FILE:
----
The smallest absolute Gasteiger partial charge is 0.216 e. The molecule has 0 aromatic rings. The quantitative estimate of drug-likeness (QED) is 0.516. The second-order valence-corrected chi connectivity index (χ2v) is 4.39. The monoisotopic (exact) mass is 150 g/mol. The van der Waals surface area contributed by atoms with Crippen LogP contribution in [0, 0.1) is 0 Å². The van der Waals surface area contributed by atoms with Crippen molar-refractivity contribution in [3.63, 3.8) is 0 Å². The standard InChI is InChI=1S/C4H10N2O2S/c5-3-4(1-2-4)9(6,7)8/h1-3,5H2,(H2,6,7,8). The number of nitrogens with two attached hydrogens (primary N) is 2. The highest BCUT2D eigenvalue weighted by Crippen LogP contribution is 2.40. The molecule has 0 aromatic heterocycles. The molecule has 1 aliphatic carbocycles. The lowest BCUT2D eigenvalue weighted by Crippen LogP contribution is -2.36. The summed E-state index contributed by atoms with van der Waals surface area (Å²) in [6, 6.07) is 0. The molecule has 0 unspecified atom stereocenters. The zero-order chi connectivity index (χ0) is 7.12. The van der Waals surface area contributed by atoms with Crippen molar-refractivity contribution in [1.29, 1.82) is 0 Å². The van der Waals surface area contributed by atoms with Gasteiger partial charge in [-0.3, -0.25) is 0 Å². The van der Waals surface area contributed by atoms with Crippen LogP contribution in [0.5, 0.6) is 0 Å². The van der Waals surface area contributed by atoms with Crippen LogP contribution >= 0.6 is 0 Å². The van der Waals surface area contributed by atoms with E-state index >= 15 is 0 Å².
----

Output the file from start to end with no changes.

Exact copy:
The smallest absolute Gasteiger partial charge is 0.216 e. The molecule has 0 aromatic rings. The quantitative estimate of drug-likeness (QED) is 0.516. The second-order valence-corrected chi connectivity index (χ2v) is 4.39. The monoisotopic (exact) mass is 150 g/mol. The van der Waals surface area contributed by atoms with Crippen LogP contribution in [0, 0.1) is 0 Å². The van der Waals surface area contributed by atoms with Crippen molar-refractivity contribution in [3.63, 3.8) is 0 Å². The standard InChI is InChI=1S/C4H10N2O2S/c5-3-4(1-2-4)9(6,7)8/h1-3,5H2,(H2,6,7,8). The number of nitrogens with two attached hydrogens (primary N) is 2. The highest BCUT2D eigenvalue weighted by Crippen LogP contribution is 2.40. The molecule has 0 aromatic heterocycles. The molecule has 1 aliphatic carbocycles. The lowest BCUT2D eigenvalue weighted by Crippen LogP contribution is -2.36. The summed E-state index contributed by atoms with van der Waals surface area (Å²) in [6, 6.07) is 0. The molecule has 0 unspecified atom stereocenters. The zero-order chi connectivity index (χ0) is 7.12. The van der Waals surface area contributed by atoms with Crippen molar-refractivity contribution in [1.29, 1.82) is 0 Å². The van der Waals surface area contributed by atoms with Gasteiger partial charge in [-0.3, -0.25) is 0 Å². The van der Waals surface area contributed by atoms with Crippen LogP contribution in [0.5, 0.6) is 0 Å². The van der Waals surface area contributed by atoms with Crippen LogP contribution >= 0.6 is 0 Å². The van der Waals surface area contributed by atoms with E-state index >= 15 is 0 Å².